The Washington Post

Obama wastes his political assets

The president gave a fine speech in Kansas. President Obama has given some great speeches. Good speeches are not his problem. The problem with voters is that they believe that they have heard it all before.

As Carter said, “The speech had a powerful moral dimension.” Well, that is not difficult to do in writing. Who can’t deploy carefully crafted words that are lofty and noble? President Obama has done that, and perhaps only that, more than any other politician in recent memory.

The problem is that he must govern, and the governed are waiting. His too-frequent righteous phrases and lofty verbiage have become part of his problem, not his solution.

Truthfully, I quit reading the speech about halfway through and scanned it after that. It was plain where the speech was headed. Inequality exists. So what does Obama want to do about it? He doesn’t really say. Robin Hood? There aren’t even enough rich left standing to make a massive confiscation fulfill his promises. Unlock private enterprise? He doesn’t know how, and he does not think the collective is well served by individuals pursuing big dreams.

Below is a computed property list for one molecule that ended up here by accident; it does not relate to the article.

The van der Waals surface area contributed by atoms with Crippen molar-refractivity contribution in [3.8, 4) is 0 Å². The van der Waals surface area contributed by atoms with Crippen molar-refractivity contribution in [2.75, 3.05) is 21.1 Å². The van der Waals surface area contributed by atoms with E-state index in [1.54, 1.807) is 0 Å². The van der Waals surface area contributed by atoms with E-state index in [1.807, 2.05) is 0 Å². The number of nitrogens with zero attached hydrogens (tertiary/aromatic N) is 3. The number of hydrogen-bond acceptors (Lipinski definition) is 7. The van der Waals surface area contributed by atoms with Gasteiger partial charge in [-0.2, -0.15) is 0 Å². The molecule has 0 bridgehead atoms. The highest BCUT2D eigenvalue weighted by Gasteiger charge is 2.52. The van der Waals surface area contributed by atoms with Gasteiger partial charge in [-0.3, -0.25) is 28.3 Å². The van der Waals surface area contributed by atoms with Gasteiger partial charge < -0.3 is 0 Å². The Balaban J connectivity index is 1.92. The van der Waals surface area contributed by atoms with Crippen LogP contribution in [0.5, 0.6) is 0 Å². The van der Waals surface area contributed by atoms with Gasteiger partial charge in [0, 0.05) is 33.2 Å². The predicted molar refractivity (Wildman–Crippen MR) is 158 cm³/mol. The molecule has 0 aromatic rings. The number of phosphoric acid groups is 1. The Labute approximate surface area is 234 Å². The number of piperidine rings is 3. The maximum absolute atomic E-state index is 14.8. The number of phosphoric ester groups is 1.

The president has a great political asset that he is wasting. That is, a lot of people wish him well — some even feel a little sorry for him. But they wish him well as president, not as a candidate on the road saying nothing of substance and bashing the other side.

If he officially launched his campaign on Tuesday, it was a mistake. He will be unable to keep it up without exhausting the goodwill of those who still want him to be an effective president.

He needs to be viewed as an earnest, ethical president, one who is trying hard. But President Obama can’t resist a big speech or a big forum. He doesn’t have handlers who will challenge his ego and tell him to use the White House to demonstrate his plans instead of using the teleprompter to talk about how good he is.

Blah, his posturing even disillusions me.

Ed Rogers is a contributor to the PostPartisan blog, a political consultant and a veteran of the White House and several national campaigns. He is the chairman of the lobbying and communications firm BGR Group, which he founded with former Mississippi Gov. Haley Barbour in 1991.


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